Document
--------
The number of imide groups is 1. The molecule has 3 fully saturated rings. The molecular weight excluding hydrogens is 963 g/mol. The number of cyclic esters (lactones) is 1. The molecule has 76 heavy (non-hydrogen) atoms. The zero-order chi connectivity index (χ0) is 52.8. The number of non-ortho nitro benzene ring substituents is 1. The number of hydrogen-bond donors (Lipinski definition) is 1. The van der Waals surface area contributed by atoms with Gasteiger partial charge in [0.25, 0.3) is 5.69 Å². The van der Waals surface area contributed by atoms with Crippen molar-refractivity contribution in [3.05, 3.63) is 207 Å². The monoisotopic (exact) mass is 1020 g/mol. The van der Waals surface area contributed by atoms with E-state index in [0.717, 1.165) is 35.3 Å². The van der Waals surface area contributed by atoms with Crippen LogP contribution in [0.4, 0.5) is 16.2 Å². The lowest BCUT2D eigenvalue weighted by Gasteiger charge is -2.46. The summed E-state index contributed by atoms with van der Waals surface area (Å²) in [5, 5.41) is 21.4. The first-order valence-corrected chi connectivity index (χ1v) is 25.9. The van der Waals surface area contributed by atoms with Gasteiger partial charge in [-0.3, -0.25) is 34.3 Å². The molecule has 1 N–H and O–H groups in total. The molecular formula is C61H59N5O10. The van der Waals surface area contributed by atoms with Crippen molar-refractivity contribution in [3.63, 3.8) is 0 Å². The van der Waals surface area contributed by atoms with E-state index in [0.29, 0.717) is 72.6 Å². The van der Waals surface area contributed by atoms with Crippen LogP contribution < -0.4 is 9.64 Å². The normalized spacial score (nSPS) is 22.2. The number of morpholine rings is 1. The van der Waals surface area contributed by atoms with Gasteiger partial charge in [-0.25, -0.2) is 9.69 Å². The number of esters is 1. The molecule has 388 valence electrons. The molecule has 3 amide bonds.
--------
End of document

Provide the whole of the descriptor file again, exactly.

The number of imide groups is 1. The molecule has 3 fully saturated rings. The molecular weight excluding hydrogens is 963 g/mol. The number of cyclic esters (lactones) is 1. The molecule has 76 heavy (non-hydrogen) atoms. The zero-order chi connectivity index (χ0) is 52.8. The number of non-ortho nitro benzene ring substituents is 1. The number of hydrogen-bond donors (Lipinski definition) is 1. The van der Waals surface area contributed by atoms with Gasteiger partial charge in [0.25, 0.3) is 5.69 Å². The van der Waals surface area contributed by atoms with Crippen molar-refractivity contribution in [3.05, 3.63) is 207 Å². The monoisotopic (exact) mass is 1020 g/mol. The van der Waals surface area contributed by atoms with E-state index in [0.717, 1.165) is 35.3 Å². The van der Waals surface area contributed by atoms with Crippen LogP contribution in [0.4, 0.5) is 16.2 Å². The lowest BCUT2D eigenvalue weighted by Gasteiger charge is -2.46. The summed E-state index contributed by atoms with van der Waals surface area (Å²) in [5, 5.41) is 21.4. The first-order valence-corrected chi connectivity index (χ1v) is 25.9. The van der Waals surface area contributed by atoms with Gasteiger partial charge in [-0.3, -0.25) is 34.3 Å². The molecule has 1 N–H and O–H groups in total. The molecular formula is C61H59N5O10. The van der Waals surface area contributed by atoms with Crippen molar-refractivity contribution in [3.63, 3.8) is 0 Å². The van der Waals surface area contributed by atoms with E-state index in [0.29, 0.717) is 72.6 Å². The van der Waals surface area contributed by atoms with Crippen LogP contribution < -0.4 is 9.64 Å². The normalized spacial score (nSPS) is 22.2. The number of morpholine rings is 1. The van der Waals surface area contributed by atoms with Gasteiger partial charge in [-0.25, -0.2) is 9.69 Å². The number of esters is 1. The molecule has 388 valence electrons. The molecule has 3 amide bonds.